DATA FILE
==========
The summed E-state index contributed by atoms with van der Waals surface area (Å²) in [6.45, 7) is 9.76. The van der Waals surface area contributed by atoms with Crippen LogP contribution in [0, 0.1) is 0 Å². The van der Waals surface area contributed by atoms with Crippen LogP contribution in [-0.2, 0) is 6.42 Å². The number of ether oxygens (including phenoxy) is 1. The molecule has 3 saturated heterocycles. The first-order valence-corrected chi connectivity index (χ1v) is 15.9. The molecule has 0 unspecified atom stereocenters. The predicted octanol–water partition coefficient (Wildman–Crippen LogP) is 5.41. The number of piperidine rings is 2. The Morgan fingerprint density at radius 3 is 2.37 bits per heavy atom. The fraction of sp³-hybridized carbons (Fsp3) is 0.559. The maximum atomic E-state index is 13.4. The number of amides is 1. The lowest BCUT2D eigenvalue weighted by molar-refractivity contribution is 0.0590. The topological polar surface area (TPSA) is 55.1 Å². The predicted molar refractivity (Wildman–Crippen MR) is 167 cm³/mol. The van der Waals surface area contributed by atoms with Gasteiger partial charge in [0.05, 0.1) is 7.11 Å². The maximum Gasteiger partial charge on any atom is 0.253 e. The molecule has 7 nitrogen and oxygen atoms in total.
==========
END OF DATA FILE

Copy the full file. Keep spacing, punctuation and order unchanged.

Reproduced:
The summed E-state index contributed by atoms with van der Waals surface area (Å²) in [6.45, 7) is 9.76. The van der Waals surface area contributed by atoms with Crippen LogP contribution in [0, 0.1) is 0 Å². The van der Waals surface area contributed by atoms with Crippen LogP contribution in [-0.2, 0) is 6.42 Å². The number of ether oxygens (including phenoxy) is 1. The molecule has 3 saturated heterocycles. The first-order valence-corrected chi connectivity index (χ1v) is 15.9. The molecule has 0 unspecified atom stereocenters. The predicted octanol–water partition coefficient (Wildman–Crippen LogP) is 5.41. The number of piperidine rings is 2. The Morgan fingerprint density at radius 3 is 2.37 bits per heavy atom. The fraction of sp³-hybridized carbons (Fsp3) is 0.559. The maximum atomic E-state index is 13.4. The number of amides is 1. The lowest BCUT2D eigenvalue weighted by molar-refractivity contribution is 0.0590. The topological polar surface area (TPSA) is 55.1 Å². The predicted molar refractivity (Wildman–Crippen MR) is 167 cm³/mol. The van der Waals surface area contributed by atoms with Gasteiger partial charge in [0.05, 0.1) is 7.11 Å². The maximum Gasteiger partial charge on any atom is 0.253 e. The molecule has 7 nitrogen and oxygen atoms in total.